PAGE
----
In addition, it is unclear if deterrence is actually achieved through indictments.[22]  While there is some evidence that Chinese officials at least publicly agreed to limit cyber espionage following the indictments issued by the Obama Administration, it is questionable whether the cyberattacks actually decreased as a result.[23]  Indictments also typically target individual actors, not government entities.[24]  As a result, there is a gray area between official government action and private hackers acting with a government’s blessing.[25]  Many critics of the indictments argue the unlikely result of an actual conviction or any deterrence at the expense of revealing U.S. intelligence efforts is disproportionate; in laymen’s terms, the juice just isn’t worth the squeeze.[26]

III. Potential Congruent Use of Sanctions to Deter Cybersecurity Threats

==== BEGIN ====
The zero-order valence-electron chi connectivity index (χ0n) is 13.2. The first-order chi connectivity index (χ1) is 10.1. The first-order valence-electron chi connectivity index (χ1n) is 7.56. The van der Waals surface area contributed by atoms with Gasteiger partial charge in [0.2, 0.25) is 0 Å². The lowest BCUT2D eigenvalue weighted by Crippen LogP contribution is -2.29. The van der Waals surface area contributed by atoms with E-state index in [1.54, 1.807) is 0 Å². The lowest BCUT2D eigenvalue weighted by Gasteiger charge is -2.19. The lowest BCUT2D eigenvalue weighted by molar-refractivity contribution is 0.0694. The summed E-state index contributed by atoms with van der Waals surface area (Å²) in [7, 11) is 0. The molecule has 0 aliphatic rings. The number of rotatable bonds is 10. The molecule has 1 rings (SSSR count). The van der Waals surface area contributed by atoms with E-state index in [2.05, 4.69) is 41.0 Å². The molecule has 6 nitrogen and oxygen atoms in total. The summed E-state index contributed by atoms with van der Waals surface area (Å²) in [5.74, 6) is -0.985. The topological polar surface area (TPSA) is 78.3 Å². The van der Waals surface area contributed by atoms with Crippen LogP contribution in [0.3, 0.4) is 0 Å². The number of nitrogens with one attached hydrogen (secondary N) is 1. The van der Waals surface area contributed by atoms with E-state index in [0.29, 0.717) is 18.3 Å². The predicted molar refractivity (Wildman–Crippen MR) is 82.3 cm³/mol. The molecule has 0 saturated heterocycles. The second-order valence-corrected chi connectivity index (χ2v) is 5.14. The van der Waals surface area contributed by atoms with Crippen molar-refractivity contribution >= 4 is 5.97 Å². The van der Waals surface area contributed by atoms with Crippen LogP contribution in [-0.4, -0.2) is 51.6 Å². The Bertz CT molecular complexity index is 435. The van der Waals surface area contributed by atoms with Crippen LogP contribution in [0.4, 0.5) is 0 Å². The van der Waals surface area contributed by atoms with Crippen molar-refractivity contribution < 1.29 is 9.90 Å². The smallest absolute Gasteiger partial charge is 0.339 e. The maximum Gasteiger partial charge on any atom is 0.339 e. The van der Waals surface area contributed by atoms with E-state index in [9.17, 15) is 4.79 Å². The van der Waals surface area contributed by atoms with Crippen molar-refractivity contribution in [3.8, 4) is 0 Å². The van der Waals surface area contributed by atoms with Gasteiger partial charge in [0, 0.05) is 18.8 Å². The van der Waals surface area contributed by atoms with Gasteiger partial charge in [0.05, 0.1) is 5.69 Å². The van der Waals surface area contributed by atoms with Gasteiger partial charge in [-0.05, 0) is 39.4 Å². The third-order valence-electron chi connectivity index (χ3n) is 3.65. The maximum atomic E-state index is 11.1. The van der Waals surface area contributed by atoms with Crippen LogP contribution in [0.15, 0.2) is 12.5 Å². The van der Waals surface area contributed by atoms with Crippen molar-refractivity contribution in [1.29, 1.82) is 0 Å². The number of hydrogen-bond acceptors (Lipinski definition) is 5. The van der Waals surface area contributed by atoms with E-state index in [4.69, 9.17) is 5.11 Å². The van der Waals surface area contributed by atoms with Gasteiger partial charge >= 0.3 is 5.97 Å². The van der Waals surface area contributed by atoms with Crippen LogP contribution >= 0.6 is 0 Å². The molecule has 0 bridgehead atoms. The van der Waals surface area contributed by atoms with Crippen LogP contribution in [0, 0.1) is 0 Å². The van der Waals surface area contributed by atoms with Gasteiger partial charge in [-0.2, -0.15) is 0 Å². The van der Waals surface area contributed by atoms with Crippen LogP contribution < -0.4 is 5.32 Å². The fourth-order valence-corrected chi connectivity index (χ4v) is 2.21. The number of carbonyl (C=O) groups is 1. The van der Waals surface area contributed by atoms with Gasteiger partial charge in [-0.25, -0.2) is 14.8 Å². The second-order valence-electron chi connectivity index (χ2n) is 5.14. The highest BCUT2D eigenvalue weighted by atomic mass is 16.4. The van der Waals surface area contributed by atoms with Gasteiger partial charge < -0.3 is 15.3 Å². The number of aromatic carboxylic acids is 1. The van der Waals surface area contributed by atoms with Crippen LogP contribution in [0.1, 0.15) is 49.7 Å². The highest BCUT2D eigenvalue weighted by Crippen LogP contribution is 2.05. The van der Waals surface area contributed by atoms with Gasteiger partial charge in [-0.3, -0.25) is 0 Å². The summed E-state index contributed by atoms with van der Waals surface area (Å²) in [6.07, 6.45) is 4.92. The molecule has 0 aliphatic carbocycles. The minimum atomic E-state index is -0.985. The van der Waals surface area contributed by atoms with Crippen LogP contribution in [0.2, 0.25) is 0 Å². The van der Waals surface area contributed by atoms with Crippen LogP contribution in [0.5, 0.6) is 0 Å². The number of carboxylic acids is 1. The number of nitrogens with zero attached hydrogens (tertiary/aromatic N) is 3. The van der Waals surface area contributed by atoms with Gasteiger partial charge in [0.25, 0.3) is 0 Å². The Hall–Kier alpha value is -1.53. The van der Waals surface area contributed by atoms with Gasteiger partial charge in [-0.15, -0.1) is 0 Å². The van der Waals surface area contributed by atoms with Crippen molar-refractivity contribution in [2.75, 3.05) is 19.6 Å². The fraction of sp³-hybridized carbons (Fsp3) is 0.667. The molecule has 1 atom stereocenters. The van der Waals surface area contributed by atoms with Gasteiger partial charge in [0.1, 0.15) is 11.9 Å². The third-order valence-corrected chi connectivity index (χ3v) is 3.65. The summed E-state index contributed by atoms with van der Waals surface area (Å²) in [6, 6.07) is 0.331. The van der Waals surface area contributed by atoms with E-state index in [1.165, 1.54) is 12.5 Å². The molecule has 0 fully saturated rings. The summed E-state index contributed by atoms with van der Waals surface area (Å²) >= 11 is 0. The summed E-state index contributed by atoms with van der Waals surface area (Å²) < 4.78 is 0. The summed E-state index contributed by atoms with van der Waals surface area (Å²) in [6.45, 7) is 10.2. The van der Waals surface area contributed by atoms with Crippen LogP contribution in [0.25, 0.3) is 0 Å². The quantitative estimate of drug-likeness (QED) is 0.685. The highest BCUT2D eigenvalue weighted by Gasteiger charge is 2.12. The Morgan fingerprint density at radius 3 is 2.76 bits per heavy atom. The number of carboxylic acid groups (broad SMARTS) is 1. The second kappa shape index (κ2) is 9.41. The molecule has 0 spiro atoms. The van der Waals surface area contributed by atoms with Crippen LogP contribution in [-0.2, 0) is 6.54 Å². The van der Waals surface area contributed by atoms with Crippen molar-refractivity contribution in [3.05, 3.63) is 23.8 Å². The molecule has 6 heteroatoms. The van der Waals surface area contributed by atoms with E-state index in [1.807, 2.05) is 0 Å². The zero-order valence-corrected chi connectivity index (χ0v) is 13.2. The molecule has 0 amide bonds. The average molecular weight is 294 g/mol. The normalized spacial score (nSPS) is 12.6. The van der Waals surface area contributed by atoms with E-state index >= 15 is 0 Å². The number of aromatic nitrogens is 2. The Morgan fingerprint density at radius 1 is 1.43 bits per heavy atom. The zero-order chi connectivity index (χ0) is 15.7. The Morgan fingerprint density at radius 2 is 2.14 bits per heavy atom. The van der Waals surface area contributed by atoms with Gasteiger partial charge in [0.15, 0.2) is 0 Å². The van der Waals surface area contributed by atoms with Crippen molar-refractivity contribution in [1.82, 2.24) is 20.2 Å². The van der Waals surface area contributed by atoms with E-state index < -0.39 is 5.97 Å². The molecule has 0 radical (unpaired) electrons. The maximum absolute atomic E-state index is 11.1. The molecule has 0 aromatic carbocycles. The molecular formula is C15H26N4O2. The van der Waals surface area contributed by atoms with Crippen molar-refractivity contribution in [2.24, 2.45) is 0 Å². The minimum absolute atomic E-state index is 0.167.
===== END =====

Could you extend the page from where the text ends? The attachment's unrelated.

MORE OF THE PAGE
Sanctioning of these same cyber actors poses an alternative to indictments.[27]  Sanctions could be used with indictments to further deter cyberattacks.[28]  Sanctions are issued pursuant to the International Emergency Economic Powers Act (IEEPA), which allows the Executive Branch to sanction individuals following the declaration of a state of emergency.[29]  It is not a new idea for sanctions to be applied to cyber hackers; the U.S. sanctioned Iranian and North Korean hacking teams in congruence with indictments.[30]  Sanctions have also recently been applied by the European Union in response to cyber threats.[31]  The benefit of sanctions as opposed to indictments is three-fold.[32]  First, sanctions can be imposed quickly without exposure of sensitive information detailed in indictments.[33]  Second, sanctions can reach a broader group cooperating with¾or orchestrating¾cyberattacks.[34]  And third, sanctions have immediate consequences, as opposed to the long waiting period to prepare an indictment.[35]  Sanctions grant the power to immediately seize all assets and restrict travel of any actors named, as well as any actors who are connected with and support the cyber operation.[36]  Arguably, this could also lead to greater deterrence as it puts pressure on businesses and governments to restrict access to technology and funds by known cyber operators.[37]